Low-complexity structures for digital symbol timing recovery
Abstract (Summary)Low Complexity Digital Implementation Structuresfor Symbol Timing Recovery Robert Morawski Symbol timing recovery (STR) is required in every digital synchronous communications receiver, since the output of the demodulator must be sampled periodically at syrnboI rate, at the precise sampling time instants in order to corredly recover the transmitted data. The major objective of this thesis is to present, analyze and prove feasibility of the new, low wmplexity. digital irnplementation structures for STR. The first presented digital structure is a feedback (FB) symbol timing recovery technique, which is based on the Costas loop principle. This technique requires only 5 constant multipliers and 7 adders, and has very low jitter feature. which is very desirable for high level modulation techniques. The structure, with its error tracking capabilities. is petfectly applicable for continuous mode communication systems, however, the required long acquisition tirne, rnakes this feedback STR not suitable for short burst mode communication systems. The feedforward (FF) STR techniques, have very short acquisition tirne, thus they are the perfect candidates for the short burst mode communication systems. and two such FF techniques are presented in this thesis as well. The first presented FF technique uses relatively high symbol over-sarnpling (16 samples per symbol) to achieve low implementation complexity (2 unsigned adders, 1 RAM block, and 1 serial magnitude cornparator). and acceptable jitter, with the help of only 4 symbols long training preamble. Due to high over-sampling rate, the technique is only applicable to communication systems with relatively low bit rate. In order to expand the applicability of this new over-sampling, technique to higher bit rate systems, an optional 'add-on " interpolation technique is presented, which can effectively reduce the over-sampling rate to a minimum of 3 samples per symbol. The cost for the improved performance is in the increased implementation wmplexity (additional 3 summers and 1divider). iii I would like to thank my mother and father, my girlfriend Edyta Walczak, al1 my family and my friends Arthur Winnik and Simmi Mangat, for their constant support and encouragement. I am also very thankful to my thesis advisor Dr. Tho Le-Ngoc, for providing me with the excellent research resources, for his highly valuable intellectual assistance, and for convincing me that tedious mathematical derivations are "worth the effort" complement to simulations and practical implementations. 1 would also Iike to thank Canadian lnstitute for TelecommunicationsResearch (CITR) Special Project with SR Telecom Inc. for their financial and technical support.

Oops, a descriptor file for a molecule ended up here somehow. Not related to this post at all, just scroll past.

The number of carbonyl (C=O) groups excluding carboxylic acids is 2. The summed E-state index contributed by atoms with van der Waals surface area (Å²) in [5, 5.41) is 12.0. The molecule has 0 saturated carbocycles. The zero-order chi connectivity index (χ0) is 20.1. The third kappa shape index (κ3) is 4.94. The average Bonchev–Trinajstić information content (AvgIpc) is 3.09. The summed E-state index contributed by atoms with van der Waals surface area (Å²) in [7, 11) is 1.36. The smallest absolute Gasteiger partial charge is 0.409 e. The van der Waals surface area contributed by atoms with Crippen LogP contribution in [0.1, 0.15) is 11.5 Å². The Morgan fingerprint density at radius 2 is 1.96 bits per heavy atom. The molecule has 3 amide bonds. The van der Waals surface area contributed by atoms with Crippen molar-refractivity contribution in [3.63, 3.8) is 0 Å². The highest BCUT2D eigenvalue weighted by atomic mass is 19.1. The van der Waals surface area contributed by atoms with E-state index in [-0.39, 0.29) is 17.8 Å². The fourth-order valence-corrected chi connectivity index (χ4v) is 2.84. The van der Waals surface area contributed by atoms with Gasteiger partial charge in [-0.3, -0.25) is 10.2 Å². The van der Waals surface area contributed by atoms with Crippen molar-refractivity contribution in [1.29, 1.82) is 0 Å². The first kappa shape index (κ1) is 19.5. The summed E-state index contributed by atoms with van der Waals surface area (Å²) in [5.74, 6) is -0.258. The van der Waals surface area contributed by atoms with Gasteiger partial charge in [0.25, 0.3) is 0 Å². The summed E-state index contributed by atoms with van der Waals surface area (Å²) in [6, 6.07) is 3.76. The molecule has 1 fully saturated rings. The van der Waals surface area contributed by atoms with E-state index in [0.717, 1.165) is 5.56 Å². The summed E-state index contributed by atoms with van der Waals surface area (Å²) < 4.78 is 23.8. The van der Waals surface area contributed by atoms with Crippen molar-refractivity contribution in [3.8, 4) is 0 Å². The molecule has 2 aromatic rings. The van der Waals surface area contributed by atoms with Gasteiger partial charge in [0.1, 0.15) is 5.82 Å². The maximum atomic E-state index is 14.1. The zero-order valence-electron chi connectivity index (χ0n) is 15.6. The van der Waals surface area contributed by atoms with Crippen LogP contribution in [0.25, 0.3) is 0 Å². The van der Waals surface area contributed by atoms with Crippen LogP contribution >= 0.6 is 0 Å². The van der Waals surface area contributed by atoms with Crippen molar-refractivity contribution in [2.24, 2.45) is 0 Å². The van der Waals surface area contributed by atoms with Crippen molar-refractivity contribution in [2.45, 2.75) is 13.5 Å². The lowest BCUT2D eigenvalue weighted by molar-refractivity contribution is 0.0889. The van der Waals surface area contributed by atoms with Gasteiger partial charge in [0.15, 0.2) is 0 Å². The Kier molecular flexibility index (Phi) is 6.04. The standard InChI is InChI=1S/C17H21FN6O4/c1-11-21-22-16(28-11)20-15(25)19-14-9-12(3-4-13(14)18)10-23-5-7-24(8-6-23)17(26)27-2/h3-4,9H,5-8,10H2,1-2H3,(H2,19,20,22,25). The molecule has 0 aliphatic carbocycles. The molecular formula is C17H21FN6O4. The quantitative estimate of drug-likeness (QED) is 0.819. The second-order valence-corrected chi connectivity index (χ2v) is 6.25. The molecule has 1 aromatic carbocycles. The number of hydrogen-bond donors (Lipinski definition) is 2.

Source Type:Master's Thesis
Date of Publication:01/01/2000